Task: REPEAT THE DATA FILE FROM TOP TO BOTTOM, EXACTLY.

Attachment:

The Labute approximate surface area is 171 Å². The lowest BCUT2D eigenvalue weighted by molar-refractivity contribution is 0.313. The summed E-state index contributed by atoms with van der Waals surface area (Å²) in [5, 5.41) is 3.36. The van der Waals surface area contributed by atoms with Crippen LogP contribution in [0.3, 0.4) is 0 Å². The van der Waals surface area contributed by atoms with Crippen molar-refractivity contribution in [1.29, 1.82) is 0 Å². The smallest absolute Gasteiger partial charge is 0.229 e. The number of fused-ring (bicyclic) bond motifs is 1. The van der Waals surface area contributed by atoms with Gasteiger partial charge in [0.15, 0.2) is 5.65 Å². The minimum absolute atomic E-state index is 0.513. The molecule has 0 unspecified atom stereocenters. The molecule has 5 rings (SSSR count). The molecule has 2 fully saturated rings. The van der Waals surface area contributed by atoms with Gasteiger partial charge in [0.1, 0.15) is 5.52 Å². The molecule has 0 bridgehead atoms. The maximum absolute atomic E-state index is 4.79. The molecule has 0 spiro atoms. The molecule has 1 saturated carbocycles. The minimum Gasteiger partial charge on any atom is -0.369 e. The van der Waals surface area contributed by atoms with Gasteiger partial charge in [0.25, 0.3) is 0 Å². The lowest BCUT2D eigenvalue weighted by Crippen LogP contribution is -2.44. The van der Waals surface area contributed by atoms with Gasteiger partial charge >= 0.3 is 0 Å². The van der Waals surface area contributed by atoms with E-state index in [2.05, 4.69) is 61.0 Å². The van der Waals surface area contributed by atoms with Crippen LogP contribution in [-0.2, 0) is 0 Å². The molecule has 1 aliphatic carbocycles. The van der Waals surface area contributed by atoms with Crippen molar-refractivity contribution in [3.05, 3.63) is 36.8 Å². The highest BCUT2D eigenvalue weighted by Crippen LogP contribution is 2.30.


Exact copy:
The Labute approximate surface area is 171 Å². The lowest BCUT2D eigenvalue weighted by molar-refractivity contribution is 0.313. The summed E-state index contributed by atoms with van der Waals surface area (Å²) in [5, 5.41) is 3.36. The van der Waals surface area contributed by atoms with Crippen LogP contribution in [0.3, 0.4) is 0 Å². The van der Waals surface area contributed by atoms with Crippen molar-refractivity contribution in [1.29, 1.82) is 0 Å². The smallest absolute Gasteiger partial charge is 0.229 e. The number of fused-ring (bicyclic) bond motifs is 1. The van der Waals surface area contributed by atoms with Gasteiger partial charge in [0.15, 0.2) is 5.65 Å². The minimum absolute atomic E-state index is 0.513. The molecule has 0 unspecified atom stereocenters. The molecule has 5 rings (SSSR count). The molecule has 2 fully saturated rings. The van der Waals surface area contributed by atoms with Gasteiger partial charge in [0.1, 0.15) is 5.52 Å². The molecule has 0 bridgehead atoms. The maximum absolute atomic E-state index is 4.79. The molecule has 0 spiro atoms. The molecule has 1 saturated carbocycles. The minimum Gasteiger partial charge on any atom is -0.369 e. The van der Waals surface area contributed by atoms with Gasteiger partial charge in [0.25, 0.3) is 0 Å². The lowest BCUT2D eigenvalue weighted by Crippen LogP contribution is -2.44. The van der Waals surface area contributed by atoms with Gasteiger partial charge >= 0.3 is 0 Å². The van der Waals surface area contributed by atoms with E-state index in [2.05, 4.69) is 61.0 Å². The van der Waals surface area contributed by atoms with Crippen LogP contribution in [-0.2, 0) is 0 Å². The molecule has 1 aliphatic carbocycles. The van der Waals surface area contributed by atoms with Crippen molar-refractivity contribution in [3.05, 3.63) is 36.8 Å². The highest BCUT2D eigenvalue weighted by Crippen LogP contribution is 2.30.